Hodgson DC, Hudson MM, Constine LS (2007) Pediatric Hodgkin lymphoma: maximizing efficacy and minimizing toxicity. Semin Radiat Oncol 17:230–242PubMedCrossRefGoogle Scholar
  84. 84.
    Rubin P, Williams JP, Deveson SS, Travis LB, Constine LS (2010) Semin Radiat Oncol 20(1):3–11PubMedCrossRefGoogle Scholar
  85. 85.
    Punnett A, Tsang R, Hodgson DC (2010) Hodgkin lymphoma across the age spectrum: epidemiology, therapy, and late effects. Semin Radiat Oncol 20(1):30–44PubMedCrossRefGoogle Scholar
  86. 86.
    Sankila R, Garwicz S, Olsen JH et al (1996) Risk of subsequent malignant neoplasms among 1,641 Hodgkin’s disease patients diagnosed in childhood and adolescence: a population-based cohort study in the five Nordic countries. Association of the Nordic Cancer Registries and the Nordic Society of Pediatric Hematology and Oncology. J Clin Oncol 14:1442–1446PubMedGoogle Scholar
  87. 87.
    Ruhl U, Albrecht M, Dieckmann K et al (2001) Response-adapted radiotherapy in the treatment of pediatric Hodgkin’s disease: an interim report at 5 years of the German GPOH-HD-95 trial. Int J Radiat Oncol Biol Phys 51:1209–1218PubMedCrossRefGoogle Scholar
  88. 88.
    Hudson MM, Krasin M, Link MP et al (2004) Risk-adapted, combined-modality therapy with VAMP/COP and response-based, involved-field radiation for unfavorable pediatric Hodgkin’s disease. J Clin Oncol 22:4541–4550PubMedCrossRefGoogle Scholar
  89. 89.
    Oberlin O, Boilletot A, Leverger G et al (1985) Clinical staging, primary chemotherapy and involved-field radiotherapy in childhood Hodgkin’s disease. Eur Paediatr Oncol 2:65–70CrossRefGoogle Scholar
  90. 90.
    Oberlin O, Leverger G, Pacquement M et al (1992) Low-dose radiation therapy and reduced chemotherapy in childhood Hodgkin’s disease: the experience of the French Society of Pediatric Oncology. J Clin Oncol 10:1602–1608PubMedGoogle Scholar
  91. 91.
    Schellong G (1996) Treatment of children and adolescents with Hodgkin’s disease: the experience of the German-Austrian Paediatric Study Group. Bailliere’s Clin Haematol 9:619–634CrossRefGoogle Scholar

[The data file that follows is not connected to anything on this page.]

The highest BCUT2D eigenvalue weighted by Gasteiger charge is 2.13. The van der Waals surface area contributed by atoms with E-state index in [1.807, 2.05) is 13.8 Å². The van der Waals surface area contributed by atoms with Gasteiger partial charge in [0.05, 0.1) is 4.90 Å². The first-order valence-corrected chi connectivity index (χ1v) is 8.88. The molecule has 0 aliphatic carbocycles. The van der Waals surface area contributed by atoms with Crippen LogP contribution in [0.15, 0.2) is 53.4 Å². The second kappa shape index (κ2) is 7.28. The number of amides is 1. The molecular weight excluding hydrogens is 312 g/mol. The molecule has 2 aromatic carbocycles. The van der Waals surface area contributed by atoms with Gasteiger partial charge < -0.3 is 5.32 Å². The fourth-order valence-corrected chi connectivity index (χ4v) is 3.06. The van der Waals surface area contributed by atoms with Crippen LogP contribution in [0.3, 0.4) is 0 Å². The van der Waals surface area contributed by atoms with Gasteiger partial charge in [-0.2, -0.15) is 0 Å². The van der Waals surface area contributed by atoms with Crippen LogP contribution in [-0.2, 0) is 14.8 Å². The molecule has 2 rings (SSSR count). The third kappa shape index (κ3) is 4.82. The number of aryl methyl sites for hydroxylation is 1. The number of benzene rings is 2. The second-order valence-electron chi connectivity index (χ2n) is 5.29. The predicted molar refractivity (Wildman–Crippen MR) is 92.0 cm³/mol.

92. 92.
    Shankar A, Ashley S, Radford M et al (1997) Does histology influence outcome in childhood Hodgkin’s disease? Results from the United Kingdom Children’s Cancer Study Group. J Clin Oncol 15:2622–2630PubMedGoogle Scholar
  93. 93.
    Vecchi V, Pileri S, Burnelli R et al (1993) Treatment of pediatric Hodgkin disease tailored to stage, mediastinal mass, and age. Cancer 72:2049–2057PubMedCrossRefGoogle Scholar
  94. 94.
    Atra A, Higgs E, Capra M et al (2002) ChlVPP chemotherapy in children with stage IV Hodgkin’s disease: results of the UKCCSG HD 8201 and HD 9201 studies. Br J Haematol 119:647–651PubMedCrossRefGoogle Scholar
  95. 95.
    Wolden SL, Lamborn KR, Cleary SF et al (1998) Second cancers following pediatric Hodgkin’s disease. J Clin Oncol 16:536–544PubMedGoogle Scholar
  96. 96.
    Green DM, Hyland A, Barcos MP et al (2000) Second malignant neoplasms after treatment for Hodgkin’s disease in childhood or adolescence. J Clin Oncol 18:1492–1499PubMedGoogle Scholar
  97. 97.
    Bhatia S, Robison LL, Oberlin O et al (1996) Breast cancer and other second neoplasms after childhood Hodgkin’s disease. N Engl J Med 334:745–751PubMedCrossRefGoogle Scholar
  98. 98.
    Metayer C, Lynch CF, Clarke EA et al (2000) Second cancers among long-term survivors of Hodgkin’s disease diagnosed in childhood and adolescence. J Clin Oncol 18:2435–2443PubMedGoogle Scholar

Copyright information

© Springer International Publishing 2015

Authors and Affiliations

  • Georgina W. Hall
    • 1
    Email author
  • Cindy L. Schwartz
    • 2
  • Stephen Daw
    • 3
  • Louis S. Constine
    • 4
  1. 1.Pediatric and Adolescent Haematology/Oncology UnitChildren’s Hospital, John Radcliffe Hospital, Oxford University Hospitals NHS TrustOxfordUK
  2. 2.Department of Paediatric OncologyMD Anderson Cancer CenterHoustonUSA
  3. 3.Children and Young People’s Cancer Services, Division of PaediatricsUniversity College HospitalLondonUK
  4. 4.Department of Radiation Oncology and Pediatrics, James P. Wilmot Cancer CenterUniversity of Rochester Medical CenterRochesterUSA

Personalised recommendations